I packed up my apartment today when I got back from work today. My roommate flew home to Switzerland on Sunday so I’m by myself, lying on the living room floor while the hum of the dishwasher keeps me company.
Six months of life in Seattle lies across from me, conveniently tucked into an 18x18x24 cardboard box from Home Depot and a black Samsonite suitcase. The image is almost a little difficult for me to comprehend. The thought that keeps playing in my mind is “Is this it?” I mean I spent 6 months, almost 1% of my life in this city, and all I have to show for it are some articles of clothing that I’m subliminally thinking about throwing away.
When I was in high school, I was heavily influenced by this movie called Up in the Air. It’s about this man named Ryan Bingham who lives as materially detached from the world as possible - he has a suitcase with clothing in it, an empty apartment, no wife, no kids, no house. He has no real possessions and the lack of obligation keeps him happy and content. It’s only when he falls in love with a woman and thinks about settling down that his world unravels and he becomes unhappy.
I remember being mesmerized by the movie and watching it on a loop. I was so taken with the movie that I secretly confided to close friends that my future dream job was traveling around the country firing people.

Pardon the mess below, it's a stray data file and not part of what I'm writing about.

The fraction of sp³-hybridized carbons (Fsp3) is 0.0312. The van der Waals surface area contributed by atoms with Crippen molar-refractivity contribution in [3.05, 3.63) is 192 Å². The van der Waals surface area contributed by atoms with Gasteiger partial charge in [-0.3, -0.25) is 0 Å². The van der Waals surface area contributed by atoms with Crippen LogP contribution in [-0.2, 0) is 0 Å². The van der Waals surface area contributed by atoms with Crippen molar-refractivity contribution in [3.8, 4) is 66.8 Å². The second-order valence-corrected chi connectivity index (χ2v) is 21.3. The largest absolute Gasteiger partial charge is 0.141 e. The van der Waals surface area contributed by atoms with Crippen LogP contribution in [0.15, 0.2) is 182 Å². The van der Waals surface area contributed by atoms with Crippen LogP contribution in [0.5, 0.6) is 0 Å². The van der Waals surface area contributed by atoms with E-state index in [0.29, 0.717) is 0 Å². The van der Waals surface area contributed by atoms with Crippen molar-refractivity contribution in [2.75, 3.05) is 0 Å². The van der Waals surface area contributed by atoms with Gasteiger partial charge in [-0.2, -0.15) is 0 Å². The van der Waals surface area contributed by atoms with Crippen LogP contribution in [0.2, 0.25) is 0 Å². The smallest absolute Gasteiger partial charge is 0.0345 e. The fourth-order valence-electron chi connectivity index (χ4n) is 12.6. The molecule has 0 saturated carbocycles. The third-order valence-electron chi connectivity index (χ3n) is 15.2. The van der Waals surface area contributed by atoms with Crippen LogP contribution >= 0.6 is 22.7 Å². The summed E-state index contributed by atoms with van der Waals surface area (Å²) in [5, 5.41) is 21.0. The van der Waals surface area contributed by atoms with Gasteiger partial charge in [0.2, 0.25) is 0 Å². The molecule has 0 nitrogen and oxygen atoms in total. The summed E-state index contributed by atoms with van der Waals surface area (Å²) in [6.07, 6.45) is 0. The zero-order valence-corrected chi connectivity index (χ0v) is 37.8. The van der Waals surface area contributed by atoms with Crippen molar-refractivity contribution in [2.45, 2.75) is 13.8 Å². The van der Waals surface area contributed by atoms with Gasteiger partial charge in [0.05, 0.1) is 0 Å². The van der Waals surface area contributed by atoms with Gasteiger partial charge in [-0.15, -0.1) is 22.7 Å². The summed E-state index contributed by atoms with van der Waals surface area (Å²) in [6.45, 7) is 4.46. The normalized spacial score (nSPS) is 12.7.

My biggest takeaway from the movie was that I should aspire to BE Ryan Bingham and live with as few as possessions as possible. And now, after 2.5 years of being away from home, I can reflect on the fruits of labor and applaud myself for doing an exemplary job of carrying out said aspirations. Almost everything I’ve bought (whether it be bedding, electronics, supplies) has been chucked or donated at the end of each year.
The only time I caved was when I bought a 60+ inch LCD TV with the bonus the startup I was working for paid me. It turned out to be a monumental mistake as the cost to ship the TV home and back to Boston was almost as expensive as the TV itself.
I love this lifestyle of being able to pack and leave almost instantly, but parts of me are starting to doubt to wonder if this detachment is really worth it. After all, I’ve crisscrossed the country, had some incredible experiences, lived larger than anyone else I know, and yet, have nothing to show for these times except the memories that play in my own mind.
These doubts plague me because I realize that in a little more than 2 years, I have the opportunity to come back to Seattle and start my adult life here. I have two divergent options - I can either choose this life of mobility by continuing to rent furnished apartments and keeping possessions to a bare minimum, or I can sacrifice that freedom by laying down roots and building something a more little substantial.
Yikes. My commitment alarm is going off.
Either way, I have two years to think about it who and what I want to be. I wish I could suspend impending adulthood cause it’s coming on fast.